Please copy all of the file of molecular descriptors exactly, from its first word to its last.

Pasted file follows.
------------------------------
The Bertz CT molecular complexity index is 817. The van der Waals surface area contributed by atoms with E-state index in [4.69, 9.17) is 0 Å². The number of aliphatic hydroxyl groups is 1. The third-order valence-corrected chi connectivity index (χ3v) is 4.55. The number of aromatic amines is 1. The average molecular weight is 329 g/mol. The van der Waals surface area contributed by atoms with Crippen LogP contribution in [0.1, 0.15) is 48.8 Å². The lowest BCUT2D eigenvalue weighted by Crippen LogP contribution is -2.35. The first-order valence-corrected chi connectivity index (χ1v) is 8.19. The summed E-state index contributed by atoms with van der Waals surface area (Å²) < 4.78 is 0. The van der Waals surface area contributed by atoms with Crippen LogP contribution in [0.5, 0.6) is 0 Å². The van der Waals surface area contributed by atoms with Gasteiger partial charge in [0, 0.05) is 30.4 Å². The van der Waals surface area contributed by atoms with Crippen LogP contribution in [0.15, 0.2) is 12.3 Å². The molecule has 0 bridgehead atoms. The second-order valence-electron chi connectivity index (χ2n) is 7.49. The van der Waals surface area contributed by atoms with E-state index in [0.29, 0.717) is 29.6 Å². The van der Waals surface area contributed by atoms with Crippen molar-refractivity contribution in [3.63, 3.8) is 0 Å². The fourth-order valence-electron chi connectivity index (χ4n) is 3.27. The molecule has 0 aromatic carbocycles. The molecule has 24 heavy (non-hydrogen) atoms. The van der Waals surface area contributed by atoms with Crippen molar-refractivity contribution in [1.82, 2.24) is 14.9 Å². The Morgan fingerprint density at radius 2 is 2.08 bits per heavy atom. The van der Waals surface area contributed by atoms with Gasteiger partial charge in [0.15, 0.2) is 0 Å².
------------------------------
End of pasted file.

The Bertz CT molecular complexity index is 817. The van der Waals surface area contributed by atoms with E-state index in [4.69, 9.17) is 0 Å². The number of aliphatic hydroxyl groups is 1. The third-order valence-corrected chi connectivity index (χ3v) is 4.55. The number of aromatic amines is 1. The average molecular weight is 329 g/mol. The van der Waals surface area contributed by atoms with Crippen LogP contribution in [0.1, 0.15) is 48.8 Å². The lowest BCUT2D eigenvalue weighted by Crippen LogP contribution is -2.35. The first-order valence-corrected chi connectivity index (χ1v) is 8.19. The summed E-state index contributed by atoms with van der Waals surface area (Å²) < 4.78 is 0. The van der Waals surface area contributed by atoms with Crippen LogP contribution in [0.5, 0.6) is 0 Å². The van der Waals surface area contributed by atoms with Gasteiger partial charge in [0, 0.05) is 30.4 Å². The van der Waals surface area contributed by atoms with Crippen LogP contribution in [0.15, 0.2) is 12.3 Å². The molecule has 0 bridgehead atoms. The second-order valence-electron chi connectivity index (χ2n) is 7.49. The van der Waals surface area contributed by atoms with E-state index in [0.29, 0.717) is 29.6 Å². The van der Waals surface area contributed by atoms with Crippen molar-refractivity contribution in [3.63, 3.8) is 0 Å². The fourth-order valence-electron chi connectivity index (χ4n) is 3.27. The molecule has 0 aromatic carbocycles. The molecule has 24 heavy (non-hydrogen) atoms. The van der Waals surface area contributed by atoms with Crippen molar-refractivity contribution in [1.82, 2.24) is 14.9 Å². The Morgan fingerprint density at radius 2 is 2.08 bits per heavy atom. The van der Waals surface area contributed by atoms with Gasteiger partial charge in [0.15, 0.2) is 0 Å².